Just when the markets looked so promising to so many investors… reality bites. Hard.
And those hard-bitten investors are freaked out.
Not only that, but renewed lockdowns are currently underway in Beijing, China, because of a new cluster of cases linked to a seafood market there in the capital. About 90,000 people in 21 communities are shut in as the city government takes “resolute and decisive measures” in “an extraordinary period.”
As unsettling as that is, that’s not the biggest market-crashing threat out there right now.
It’s much closer to home…
At Least 2 Million New, Inexperienced Investors Are in the Arena Now
It’s not making the front pages in the financial media, but the truth is millions of new retail accounts have been opened since late winter when the coronavirus pandemic began to pick up steam. Charles Schwab alone opened 609,000 new accounts in the first quarter of 2020, and another 1.25 million in May. These accounts feature no-commission trades and the ability to buy fractional shares.
This makes the 1990s “day trading” craze that ran concurrently with the dot-com boom look downright tame.
And we know what happened then. Alan Greenspan, chair of the U.S. Federal Reserve at the time, warned of “irrational exuberance” in the markets. He was right on the money.
If you don’t remember, those day traders – retail investors who fancied themselves professional traders simply because they were onto hot, momentum-driven dot-com shares – helped take those stocks to nosebleed levels, where they stayed…
… until the “Tech Wreck” took the tech-heavy NASDAQ Composite down 85.6%.
That was the end of a lot of frothy tech companies and, for a time, the day trading craze.
Now a feedback loop has brought day trading back in a major way, but with a bit of a twist.
This time around, professionals have been chasing the freshly minted traders – the “FOMO crowd.” New investors, gripped with a fear of missing out, have been bidding stocks to insane heights since the March “coronavirus crash,” and pros have been right there with them.
These new investors have been “scooping up bargains” on stocks that are cheap in dollar terms, but could be wildly overvalued at a fundamental level. We saw this happen back in April after oil crashed, and millions of people moved on oil exchange-traded funds (ETFs) they didn’t understand and, worse, due to market mechanics, didn’t even track the price of oil correctly at time.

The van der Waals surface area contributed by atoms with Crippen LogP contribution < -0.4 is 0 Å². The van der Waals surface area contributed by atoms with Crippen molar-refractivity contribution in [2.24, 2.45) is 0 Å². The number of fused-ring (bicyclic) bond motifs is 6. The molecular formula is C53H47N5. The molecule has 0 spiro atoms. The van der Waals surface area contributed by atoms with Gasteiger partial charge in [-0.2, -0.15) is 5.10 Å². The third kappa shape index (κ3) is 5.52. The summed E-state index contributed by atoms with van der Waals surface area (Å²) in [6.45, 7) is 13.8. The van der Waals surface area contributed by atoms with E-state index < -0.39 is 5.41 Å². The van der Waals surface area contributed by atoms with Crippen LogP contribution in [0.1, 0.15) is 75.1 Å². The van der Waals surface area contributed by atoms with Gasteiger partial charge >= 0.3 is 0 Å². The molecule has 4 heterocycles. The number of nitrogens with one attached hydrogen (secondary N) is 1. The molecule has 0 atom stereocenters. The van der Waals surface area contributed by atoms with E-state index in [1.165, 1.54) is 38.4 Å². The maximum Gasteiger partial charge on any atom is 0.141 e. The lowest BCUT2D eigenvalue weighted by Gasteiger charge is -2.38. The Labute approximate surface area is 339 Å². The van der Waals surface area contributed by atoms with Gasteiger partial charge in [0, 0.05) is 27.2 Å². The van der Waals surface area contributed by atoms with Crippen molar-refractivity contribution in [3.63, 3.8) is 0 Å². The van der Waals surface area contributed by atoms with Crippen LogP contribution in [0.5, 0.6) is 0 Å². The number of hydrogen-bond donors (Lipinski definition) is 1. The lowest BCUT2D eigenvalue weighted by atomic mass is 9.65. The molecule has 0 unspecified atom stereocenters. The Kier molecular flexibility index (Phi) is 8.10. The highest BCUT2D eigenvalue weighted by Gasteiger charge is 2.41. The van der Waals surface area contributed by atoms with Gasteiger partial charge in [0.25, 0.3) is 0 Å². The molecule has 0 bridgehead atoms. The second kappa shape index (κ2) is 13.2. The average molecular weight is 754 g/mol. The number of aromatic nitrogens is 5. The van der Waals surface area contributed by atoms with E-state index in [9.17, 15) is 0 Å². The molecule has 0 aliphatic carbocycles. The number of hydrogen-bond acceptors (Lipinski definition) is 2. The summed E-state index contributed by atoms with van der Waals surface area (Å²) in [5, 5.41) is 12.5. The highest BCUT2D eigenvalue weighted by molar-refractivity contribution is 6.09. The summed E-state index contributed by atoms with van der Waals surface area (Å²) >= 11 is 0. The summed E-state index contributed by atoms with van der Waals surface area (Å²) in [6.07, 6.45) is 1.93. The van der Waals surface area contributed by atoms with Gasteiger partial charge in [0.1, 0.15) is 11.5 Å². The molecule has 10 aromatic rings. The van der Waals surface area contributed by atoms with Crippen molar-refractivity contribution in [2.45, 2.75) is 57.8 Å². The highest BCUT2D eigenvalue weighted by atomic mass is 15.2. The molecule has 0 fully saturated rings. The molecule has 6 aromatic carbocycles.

That said, there’s still a ton of institutional money on the sidelines; maybe as much as $1.5 trillion has missed the rally, which could cushion any market sell-off.
But the possibility that we may not have been through pandemic’s worst effects yet is suggesting to folks that stocks could be waaaay overvalued, which causes panic selling in the retail crowd… which leads everyone lower.
Every time there’s some good news on the pandemic – a promising vaccine candidate, a downward move in hospitalizations, some positive change in our understanding of how the virus works – those retail investors chase beaten-down stocks. They bid up airlines, cruise lines, banks, or cyclicals, and send them up double-digits in a day.
Come negative or uncertain news, and they panic and sell those same stocks, driving them down double-digits in a day.
Retail investors sold on Thursday. And they bought on Friday. Futures lurched lower in pre-market trading yesterday, and buyers started to come back, in smaller numbers, at midday.
The big question facing investors now is whether those new investors will freak out if it’s proven the pandemic is still a dire threat. If so, the same market they drove higher will come crashing down around their ears.
We’re about to find out.
The Market’s Immediate Future Hinges on This One Thing
The Dow fell 6.9% on Thursday last week. That’s scary. For the week, it was down 5.55%. That’s a big hit.
The S&P 500 lost 4.78% last week and the NASDAQ Composite lost 2.3% within a day or so of its hitting all-time highs.
That was rough, but nothing compared to what the Russell 2000 index of domestic small-caps did. The Russell declined 7.6% on Thursday – 11.8% for the week. That’s a textbook, bona fide correction.
There are two things I think could happen from here.
The same fresh-faced retail investors who sparked the sell-off in the first place could very well turn around and, gripped by a “buy the dips” fever, bid those stocks back up. Yes, you read that correctly: The people who sold on Monday could turn around and buy on Tuesday or Wednesday. That’s why they call it “irrational” exuberance.
There’s that $1.5 trillion in institutional money I mentioned, too. That money may not be tempted by dips. It’s very possible they’ll take a pass at a sliding market and wait it out till overvalued markets come back down to where they think prices should be.
If that’s the case, we could be in for a rough ride.
The bottom line is this: For the time being, the market is going to live or die based on the reaction of hordes of new, inexperienced investors to headlines – headlines that could be positive or negative.
Investors will want to move accordingly. This is a classic trader’s market: Don’t succumb to the FOMO that’s got even professional investors swept up. Be selective if and when deciding to go short or long. Make sure you’ve got “mental stops” in place; those aren’t actual orders, but price levels you’ve got in mind to get out of positions that have gone against you.
Strength – real strength, not frothy foam – will come back into the markets eventually; the bulls will have solid ground to run, but until then… you’ve been warned.
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Source: Money Morning